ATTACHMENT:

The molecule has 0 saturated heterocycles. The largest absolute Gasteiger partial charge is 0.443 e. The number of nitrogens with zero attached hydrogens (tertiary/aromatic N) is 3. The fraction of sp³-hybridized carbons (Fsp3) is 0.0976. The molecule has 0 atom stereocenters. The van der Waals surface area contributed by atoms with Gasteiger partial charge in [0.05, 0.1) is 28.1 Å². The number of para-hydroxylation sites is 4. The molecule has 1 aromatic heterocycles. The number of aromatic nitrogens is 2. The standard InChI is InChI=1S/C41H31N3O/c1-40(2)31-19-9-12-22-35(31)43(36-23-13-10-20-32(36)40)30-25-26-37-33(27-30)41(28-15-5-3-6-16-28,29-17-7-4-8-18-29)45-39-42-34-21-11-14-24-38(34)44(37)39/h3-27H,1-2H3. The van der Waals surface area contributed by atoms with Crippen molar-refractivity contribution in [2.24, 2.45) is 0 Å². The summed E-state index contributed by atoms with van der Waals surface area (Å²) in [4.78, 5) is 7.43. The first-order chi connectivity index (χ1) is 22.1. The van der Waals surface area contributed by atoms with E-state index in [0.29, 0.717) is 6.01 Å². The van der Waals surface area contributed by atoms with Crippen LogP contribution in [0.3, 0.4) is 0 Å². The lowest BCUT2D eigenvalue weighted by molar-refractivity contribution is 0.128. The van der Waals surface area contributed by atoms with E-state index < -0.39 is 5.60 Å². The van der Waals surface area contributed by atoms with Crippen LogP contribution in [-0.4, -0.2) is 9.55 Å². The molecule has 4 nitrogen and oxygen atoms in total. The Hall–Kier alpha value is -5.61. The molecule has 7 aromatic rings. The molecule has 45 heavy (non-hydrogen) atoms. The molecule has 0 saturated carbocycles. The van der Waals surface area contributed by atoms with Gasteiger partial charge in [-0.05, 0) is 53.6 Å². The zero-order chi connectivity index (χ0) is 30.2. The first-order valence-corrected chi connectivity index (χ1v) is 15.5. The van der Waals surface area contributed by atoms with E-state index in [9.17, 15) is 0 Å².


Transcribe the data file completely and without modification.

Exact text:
The molecule has 0 saturated heterocycles. The largest absolute Gasteiger partial charge is 0.443 e. The number of nitrogens with zero attached hydrogens (tertiary/aromatic N) is 3. The fraction of sp³-hybridized carbons (Fsp3) is 0.0976. The molecule has 0 atom stereocenters. The van der Waals surface area contributed by atoms with Gasteiger partial charge in [0.05, 0.1) is 28.1 Å². The number of para-hydroxylation sites is 4. The molecule has 1 aromatic heterocycles. The number of aromatic nitrogens is 2. The standard InChI is InChI=1S/C41H31N3O/c1-40(2)31-19-9-12-22-35(31)43(36-23-13-10-20-32(36)40)30-25-26-37-33(27-30)41(28-15-5-3-6-16-28,29-17-7-4-8-18-29)45-39-42-34-21-11-14-24-38(34)44(37)39/h3-27H,1-2H3. The van der Waals surface area contributed by atoms with Crippen molar-refractivity contribution in [2.24, 2.45) is 0 Å². The summed E-state index contributed by atoms with van der Waals surface area (Å²) in [4.78, 5) is 7.43. The first-order chi connectivity index (χ1) is 22.1. The van der Waals surface area contributed by atoms with E-state index in [0.29, 0.717) is 6.01 Å². The van der Waals surface area contributed by atoms with Crippen LogP contribution in [0.3, 0.4) is 0 Å². The lowest BCUT2D eigenvalue weighted by molar-refractivity contribution is 0.128. The van der Waals surface area contributed by atoms with E-state index < -0.39 is 5.60 Å². The van der Waals surface area contributed by atoms with Crippen LogP contribution in [-0.4, -0.2) is 9.55 Å². The molecule has 4 nitrogen and oxygen atoms in total. The Hall–Kier alpha value is -5.61. The molecule has 7 aromatic rings. The molecule has 45 heavy (non-hydrogen) atoms. The molecule has 0 saturated carbocycles. The van der Waals surface area contributed by atoms with Gasteiger partial charge in [-0.05, 0) is 53.6 Å². The zero-order chi connectivity index (χ0) is 30.2. The first-order valence-corrected chi connectivity index (χ1v) is 15.5. The van der Waals surface area contributed by atoms with E-state index in [9.17, 15) is 0 Å².